Shares of clinical-stage biopharma Idera Pharmaceuticals (NASDAQ:IDRA) jumped over 11% today without any company-specific news. Why? The two leading RNA-based genetic medicine companies were making waves and grabbing headlines -- and this tiny biopharma just so happens to be developing a similar therapeutic approach.
To recap, Alnylam Pharmaceuticals reported more details on the phase 3 trial of its lead drug candidate, which appears to be vastly more effective than a drug candidate from Ionis Pharmaceuticals in the same indication.
As of 3:26 p.m. EDT, the stock had settled to a 6.7% gain.
The news from the major players has essentially no implications for the early-stage pipeline of Idera Pharmaceuticals, but Wall Street's attempt to make something out of nothing is admirable.
The tiny biopharma is developing two unique drug-technology platforms, one of which is focused on something it calls third-generation antisense, or 3GA, technology. The main component of 3GA therapeutic candidates is something called a gene-silencing oligonucleotide, which works through mechanisms similar to the RNAi technology deployed by Alnylam Pharmaceuticals and Ionis Pharmaceuticals.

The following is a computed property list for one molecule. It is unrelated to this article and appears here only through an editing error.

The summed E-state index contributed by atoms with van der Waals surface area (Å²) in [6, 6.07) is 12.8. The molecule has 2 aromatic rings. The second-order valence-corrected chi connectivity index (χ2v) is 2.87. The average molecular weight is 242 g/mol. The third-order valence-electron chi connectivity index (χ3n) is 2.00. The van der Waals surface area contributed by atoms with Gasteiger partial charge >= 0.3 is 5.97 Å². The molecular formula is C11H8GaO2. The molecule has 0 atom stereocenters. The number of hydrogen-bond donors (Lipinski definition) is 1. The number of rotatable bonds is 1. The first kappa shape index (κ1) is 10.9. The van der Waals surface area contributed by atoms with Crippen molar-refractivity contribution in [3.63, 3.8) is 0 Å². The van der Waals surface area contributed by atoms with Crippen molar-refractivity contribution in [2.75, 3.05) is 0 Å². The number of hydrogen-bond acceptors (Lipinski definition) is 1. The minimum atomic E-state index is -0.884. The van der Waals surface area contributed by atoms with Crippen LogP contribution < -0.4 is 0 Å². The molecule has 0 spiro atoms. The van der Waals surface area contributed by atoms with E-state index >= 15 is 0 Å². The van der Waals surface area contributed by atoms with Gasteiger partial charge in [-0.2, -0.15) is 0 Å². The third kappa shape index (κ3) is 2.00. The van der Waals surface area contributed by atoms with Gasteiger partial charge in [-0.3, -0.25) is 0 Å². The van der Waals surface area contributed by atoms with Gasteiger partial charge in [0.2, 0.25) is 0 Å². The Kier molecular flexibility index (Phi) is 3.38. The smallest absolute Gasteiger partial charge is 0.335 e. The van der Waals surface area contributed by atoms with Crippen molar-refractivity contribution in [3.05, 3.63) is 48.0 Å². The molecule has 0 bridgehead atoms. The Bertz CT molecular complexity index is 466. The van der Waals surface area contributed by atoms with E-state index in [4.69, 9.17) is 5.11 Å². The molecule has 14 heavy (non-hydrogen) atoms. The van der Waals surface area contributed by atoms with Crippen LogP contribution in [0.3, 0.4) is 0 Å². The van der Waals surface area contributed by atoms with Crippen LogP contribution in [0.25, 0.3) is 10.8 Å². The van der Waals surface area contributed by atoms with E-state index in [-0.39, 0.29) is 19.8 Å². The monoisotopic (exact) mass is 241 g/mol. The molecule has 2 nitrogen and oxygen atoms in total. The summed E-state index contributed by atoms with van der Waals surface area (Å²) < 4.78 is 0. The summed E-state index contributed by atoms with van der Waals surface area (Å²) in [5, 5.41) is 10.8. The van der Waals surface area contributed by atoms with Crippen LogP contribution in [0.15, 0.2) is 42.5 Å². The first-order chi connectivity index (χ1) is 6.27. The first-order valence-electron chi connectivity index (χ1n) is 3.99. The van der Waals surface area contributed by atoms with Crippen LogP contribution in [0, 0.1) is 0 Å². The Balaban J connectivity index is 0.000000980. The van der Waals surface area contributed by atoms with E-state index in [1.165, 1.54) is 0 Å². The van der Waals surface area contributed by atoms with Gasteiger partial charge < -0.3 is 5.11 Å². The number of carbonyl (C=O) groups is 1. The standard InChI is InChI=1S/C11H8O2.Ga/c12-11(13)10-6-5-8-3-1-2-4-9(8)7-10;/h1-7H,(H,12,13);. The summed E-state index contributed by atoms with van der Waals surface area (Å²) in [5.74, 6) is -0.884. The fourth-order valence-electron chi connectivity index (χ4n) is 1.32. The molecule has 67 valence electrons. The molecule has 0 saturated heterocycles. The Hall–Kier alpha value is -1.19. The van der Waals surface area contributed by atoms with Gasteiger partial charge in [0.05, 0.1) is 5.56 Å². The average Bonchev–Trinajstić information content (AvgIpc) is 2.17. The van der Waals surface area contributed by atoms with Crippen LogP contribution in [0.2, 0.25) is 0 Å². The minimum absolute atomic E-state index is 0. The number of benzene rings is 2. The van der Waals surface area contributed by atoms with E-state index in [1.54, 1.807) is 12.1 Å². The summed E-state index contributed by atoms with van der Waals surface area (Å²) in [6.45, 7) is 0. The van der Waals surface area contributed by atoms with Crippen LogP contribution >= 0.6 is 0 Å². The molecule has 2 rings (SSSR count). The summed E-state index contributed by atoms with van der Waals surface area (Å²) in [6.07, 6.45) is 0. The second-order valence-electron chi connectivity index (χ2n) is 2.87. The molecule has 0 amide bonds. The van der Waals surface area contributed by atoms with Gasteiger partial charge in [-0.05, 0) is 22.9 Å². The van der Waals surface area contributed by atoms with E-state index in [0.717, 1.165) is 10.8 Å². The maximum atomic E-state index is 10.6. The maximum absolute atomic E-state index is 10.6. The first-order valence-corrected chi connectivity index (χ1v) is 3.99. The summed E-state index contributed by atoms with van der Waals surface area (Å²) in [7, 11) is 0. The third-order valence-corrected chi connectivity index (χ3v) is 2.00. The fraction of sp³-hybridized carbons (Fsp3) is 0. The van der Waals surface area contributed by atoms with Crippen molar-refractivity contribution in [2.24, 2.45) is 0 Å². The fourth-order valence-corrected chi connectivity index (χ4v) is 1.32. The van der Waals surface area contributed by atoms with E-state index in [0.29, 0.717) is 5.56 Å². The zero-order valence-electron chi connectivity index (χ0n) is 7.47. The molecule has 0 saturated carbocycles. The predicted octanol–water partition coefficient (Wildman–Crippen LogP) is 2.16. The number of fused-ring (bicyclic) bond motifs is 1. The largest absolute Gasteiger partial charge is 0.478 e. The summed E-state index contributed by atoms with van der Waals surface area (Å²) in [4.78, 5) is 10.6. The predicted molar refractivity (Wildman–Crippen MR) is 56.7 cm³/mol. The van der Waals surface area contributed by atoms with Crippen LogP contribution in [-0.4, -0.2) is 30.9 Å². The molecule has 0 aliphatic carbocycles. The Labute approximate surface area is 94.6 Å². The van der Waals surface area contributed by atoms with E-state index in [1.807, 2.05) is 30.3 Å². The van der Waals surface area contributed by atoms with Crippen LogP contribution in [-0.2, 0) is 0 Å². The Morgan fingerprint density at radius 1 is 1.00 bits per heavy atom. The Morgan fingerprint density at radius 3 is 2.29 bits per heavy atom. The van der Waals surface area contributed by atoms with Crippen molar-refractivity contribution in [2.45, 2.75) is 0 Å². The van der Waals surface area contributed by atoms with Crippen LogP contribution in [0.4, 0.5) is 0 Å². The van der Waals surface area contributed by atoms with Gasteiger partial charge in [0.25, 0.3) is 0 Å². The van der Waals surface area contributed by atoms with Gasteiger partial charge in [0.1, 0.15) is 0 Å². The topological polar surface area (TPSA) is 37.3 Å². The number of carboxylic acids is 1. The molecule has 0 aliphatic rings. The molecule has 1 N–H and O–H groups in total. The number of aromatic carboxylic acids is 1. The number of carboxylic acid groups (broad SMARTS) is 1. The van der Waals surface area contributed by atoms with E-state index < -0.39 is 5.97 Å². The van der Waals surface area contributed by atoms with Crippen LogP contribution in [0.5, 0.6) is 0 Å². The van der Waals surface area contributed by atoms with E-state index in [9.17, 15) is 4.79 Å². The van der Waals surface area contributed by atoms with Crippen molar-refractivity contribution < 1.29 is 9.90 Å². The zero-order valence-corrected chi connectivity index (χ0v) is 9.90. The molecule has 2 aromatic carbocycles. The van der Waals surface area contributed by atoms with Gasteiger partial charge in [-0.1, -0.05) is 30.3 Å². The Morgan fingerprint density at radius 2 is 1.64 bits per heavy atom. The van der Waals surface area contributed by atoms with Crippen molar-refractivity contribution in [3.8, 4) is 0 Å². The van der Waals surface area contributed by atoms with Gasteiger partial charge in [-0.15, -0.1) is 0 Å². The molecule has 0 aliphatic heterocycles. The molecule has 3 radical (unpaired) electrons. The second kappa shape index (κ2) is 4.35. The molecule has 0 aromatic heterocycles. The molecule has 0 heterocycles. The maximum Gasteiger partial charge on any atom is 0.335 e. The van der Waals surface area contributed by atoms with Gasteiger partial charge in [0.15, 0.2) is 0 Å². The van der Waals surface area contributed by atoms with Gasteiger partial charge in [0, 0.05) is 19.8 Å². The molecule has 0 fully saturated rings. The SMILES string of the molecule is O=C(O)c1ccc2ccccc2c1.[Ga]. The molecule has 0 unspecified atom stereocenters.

RNA-based medicines haven't had a great track record in the clinic, so in that sense today's news is a step in the right direction for the technology space in general. But it's a big leap for Idera Pharmaceuticals shareholders to make.
Investors could take another leap by reading into the collaborations in the space. GlaxoSmithKline recently handed back the rights to Ionis Pharmaceuticals' seemingly inferior drug, but remains committed (so far) to Idera Pharmaceuticals' 3GA platform. That deal, however, was announced in late 2015, and has more to do with blue chip pharma giants spending money to create many shots on goal; it's not an outright vote of confidence in one platform over the other. In other words: Don't read too much into it.
It may be difficult to believe, but that's really the only reason for today's stock pop. Surprisingly, the gains could have staying power. That's because Idera Pharmaceuticals was harshly punished for a stock offering last month, and could be due for a least a slight recovery from the overreaction. Still, don't let today's development from an unrelated phase 3 trial get your hopes up for the early-stage pipeline of this tiny biopharma.